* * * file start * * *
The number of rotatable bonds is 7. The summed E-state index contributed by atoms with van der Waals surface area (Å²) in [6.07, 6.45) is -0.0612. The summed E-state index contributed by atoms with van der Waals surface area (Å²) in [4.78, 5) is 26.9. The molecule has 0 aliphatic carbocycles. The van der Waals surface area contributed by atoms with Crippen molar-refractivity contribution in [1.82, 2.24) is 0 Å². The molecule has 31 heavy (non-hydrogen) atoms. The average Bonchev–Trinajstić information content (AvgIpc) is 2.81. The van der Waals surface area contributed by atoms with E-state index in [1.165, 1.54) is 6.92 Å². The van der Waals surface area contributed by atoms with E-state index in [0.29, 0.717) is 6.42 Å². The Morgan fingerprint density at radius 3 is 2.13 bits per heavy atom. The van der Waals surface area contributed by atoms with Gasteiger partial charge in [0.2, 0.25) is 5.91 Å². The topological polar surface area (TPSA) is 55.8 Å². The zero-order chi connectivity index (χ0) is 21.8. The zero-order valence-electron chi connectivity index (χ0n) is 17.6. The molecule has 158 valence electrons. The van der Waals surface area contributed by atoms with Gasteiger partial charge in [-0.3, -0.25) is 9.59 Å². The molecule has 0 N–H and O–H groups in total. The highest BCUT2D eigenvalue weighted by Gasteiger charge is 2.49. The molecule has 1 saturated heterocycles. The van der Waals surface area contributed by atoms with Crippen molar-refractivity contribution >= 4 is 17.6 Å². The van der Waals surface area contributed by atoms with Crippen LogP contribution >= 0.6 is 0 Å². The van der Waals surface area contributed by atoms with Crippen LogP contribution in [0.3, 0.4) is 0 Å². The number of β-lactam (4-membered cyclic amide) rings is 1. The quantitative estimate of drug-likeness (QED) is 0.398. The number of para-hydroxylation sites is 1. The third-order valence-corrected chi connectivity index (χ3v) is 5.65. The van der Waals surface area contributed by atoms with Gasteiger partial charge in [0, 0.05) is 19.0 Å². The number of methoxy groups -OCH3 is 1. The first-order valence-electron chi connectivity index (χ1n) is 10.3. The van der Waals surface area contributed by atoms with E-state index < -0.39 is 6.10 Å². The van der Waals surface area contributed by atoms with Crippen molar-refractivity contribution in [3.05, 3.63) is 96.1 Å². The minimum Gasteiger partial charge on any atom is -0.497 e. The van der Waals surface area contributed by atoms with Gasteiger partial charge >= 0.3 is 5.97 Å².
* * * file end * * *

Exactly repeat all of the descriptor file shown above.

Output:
The number of rotatable bonds is 7. The summed E-state index contributed by atoms with van der Waals surface area (Å²) in [6.07, 6.45) is -0.0612. The summed E-state index contributed by atoms with van der Waals surface area (Å²) in [4.78, 5) is 26.9. The molecule has 0 aliphatic carbocycles. The van der Waals surface area contributed by atoms with Crippen molar-refractivity contribution in [1.82, 2.24) is 0 Å². The molecule has 31 heavy (non-hydrogen) atoms. The average Bonchev–Trinajstić information content (AvgIpc) is 2.81. The van der Waals surface area contributed by atoms with E-state index in [1.165, 1.54) is 6.92 Å². The van der Waals surface area contributed by atoms with E-state index in [0.29, 0.717) is 6.42 Å². The Morgan fingerprint density at radius 3 is 2.13 bits per heavy atom. The van der Waals surface area contributed by atoms with Gasteiger partial charge in [0.2, 0.25) is 5.91 Å². The topological polar surface area (TPSA) is 55.8 Å². The zero-order chi connectivity index (χ0) is 21.8. The zero-order valence-electron chi connectivity index (χ0n) is 17.6. The molecule has 158 valence electrons. The van der Waals surface area contributed by atoms with Gasteiger partial charge in [-0.3, -0.25) is 9.59 Å². The molecule has 0 N–H and O–H groups in total. The highest BCUT2D eigenvalue weighted by Gasteiger charge is 2.49. The molecule has 1 saturated heterocycles. The van der Waals surface area contributed by atoms with Crippen molar-refractivity contribution >= 4 is 17.6 Å². The van der Waals surface area contributed by atoms with Crippen LogP contribution >= 0.6 is 0 Å². The van der Waals surface area contributed by atoms with Crippen LogP contribution in [0.3, 0.4) is 0 Å². The number of β-lactam (4-membered cyclic amide) rings is 1. The quantitative estimate of drug-likeness (QED) is 0.398. The number of para-hydroxylation sites is 1. The third-order valence-corrected chi connectivity index (χ3v) is 5.65. The van der Waals surface area contributed by atoms with Gasteiger partial charge in [0, 0.05) is 19.0 Å². The number of methoxy groups -OCH3 is 1. The first-order valence-electron chi connectivity index (χ1n) is 10.3. The van der Waals surface area contributed by atoms with E-state index < -0.39 is 6.10 Å². The van der Waals surface area contributed by atoms with Crippen molar-refractivity contribution in [3.05, 3.63) is 96.1 Å². The minimum Gasteiger partial charge on any atom is -0.497 e. The van der Waals surface area contributed by atoms with Gasteiger partial charge >= 0.3 is 5.97 Å².